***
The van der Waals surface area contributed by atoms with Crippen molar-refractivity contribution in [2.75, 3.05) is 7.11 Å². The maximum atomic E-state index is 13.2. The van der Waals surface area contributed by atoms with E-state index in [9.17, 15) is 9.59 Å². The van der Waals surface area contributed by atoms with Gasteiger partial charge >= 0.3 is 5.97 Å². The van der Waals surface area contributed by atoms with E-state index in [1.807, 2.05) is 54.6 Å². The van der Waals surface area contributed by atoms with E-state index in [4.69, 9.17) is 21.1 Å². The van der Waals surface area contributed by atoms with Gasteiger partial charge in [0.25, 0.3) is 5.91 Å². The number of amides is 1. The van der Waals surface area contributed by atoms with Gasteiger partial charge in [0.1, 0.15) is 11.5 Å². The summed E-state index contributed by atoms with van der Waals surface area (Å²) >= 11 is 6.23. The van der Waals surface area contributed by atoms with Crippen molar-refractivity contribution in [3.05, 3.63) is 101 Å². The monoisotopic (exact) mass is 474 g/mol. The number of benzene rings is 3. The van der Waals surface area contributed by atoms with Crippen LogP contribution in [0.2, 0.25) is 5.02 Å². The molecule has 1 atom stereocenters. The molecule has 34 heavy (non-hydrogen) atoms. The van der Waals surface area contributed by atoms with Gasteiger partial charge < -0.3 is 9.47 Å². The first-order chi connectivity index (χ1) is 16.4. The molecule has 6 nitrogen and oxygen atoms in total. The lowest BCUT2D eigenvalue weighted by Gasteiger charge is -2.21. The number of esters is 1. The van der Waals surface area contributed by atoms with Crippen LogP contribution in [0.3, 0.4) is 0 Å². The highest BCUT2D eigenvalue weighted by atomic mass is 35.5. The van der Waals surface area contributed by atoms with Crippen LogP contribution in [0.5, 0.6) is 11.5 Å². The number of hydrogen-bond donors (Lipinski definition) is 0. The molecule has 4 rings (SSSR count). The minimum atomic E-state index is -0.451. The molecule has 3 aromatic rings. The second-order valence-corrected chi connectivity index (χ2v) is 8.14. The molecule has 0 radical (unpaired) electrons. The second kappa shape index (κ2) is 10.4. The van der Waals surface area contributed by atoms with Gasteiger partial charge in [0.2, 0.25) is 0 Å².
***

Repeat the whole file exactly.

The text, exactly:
The van der Waals surface area contributed by atoms with Crippen molar-refractivity contribution in [2.75, 3.05) is 7.11 Å². The maximum atomic E-state index is 13.2. The van der Waals surface area contributed by atoms with E-state index in [9.17, 15) is 9.59 Å². The van der Waals surface area contributed by atoms with Gasteiger partial charge >= 0.3 is 5.97 Å². The van der Waals surface area contributed by atoms with E-state index in [1.807, 2.05) is 54.6 Å². The van der Waals surface area contributed by atoms with E-state index in [4.69, 9.17) is 21.1 Å². The van der Waals surface area contributed by atoms with Gasteiger partial charge in [0.25, 0.3) is 5.91 Å². The number of amides is 1. The van der Waals surface area contributed by atoms with Gasteiger partial charge in [0.1, 0.15) is 11.5 Å². The summed E-state index contributed by atoms with van der Waals surface area (Å²) >= 11 is 6.23. The van der Waals surface area contributed by atoms with Crippen molar-refractivity contribution in [3.05, 3.63) is 101 Å². The monoisotopic (exact) mass is 474 g/mol. The number of benzene rings is 3. The van der Waals surface area contributed by atoms with Crippen LogP contribution in [0.2, 0.25) is 5.02 Å². The molecule has 1 atom stereocenters. The molecule has 34 heavy (non-hydrogen) atoms. The van der Waals surface area contributed by atoms with Gasteiger partial charge < -0.3 is 9.47 Å². The first-order chi connectivity index (χ1) is 16.4. The molecule has 6 nitrogen and oxygen atoms in total. The lowest BCUT2D eigenvalue weighted by Gasteiger charge is -2.21. The number of esters is 1. The van der Waals surface area contributed by atoms with Crippen LogP contribution in [0.3, 0.4) is 0 Å². The highest BCUT2D eigenvalue weighted by atomic mass is 35.5. The van der Waals surface area contributed by atoms with Crippen LogP contribution in [0.5, 0.6) is 11.5 Å². The number of hydrogen-bond donors (Lipinski definition) is 0. The molecule has 4 rings (SSSR count). The minimum atomic E-state index is -0.451. The molecule has 3 aromatic rings. The second-order valence-corrected chi connectivity index (χ2v) is 8.14. The molecule has 0 radical (unpaired) electrons. The second kappa shape index (κ2) is 10.4. The van der Waals surface area contributed by atoms with Gasteiger partial charge in [0.2, 0.25) is 0 Å².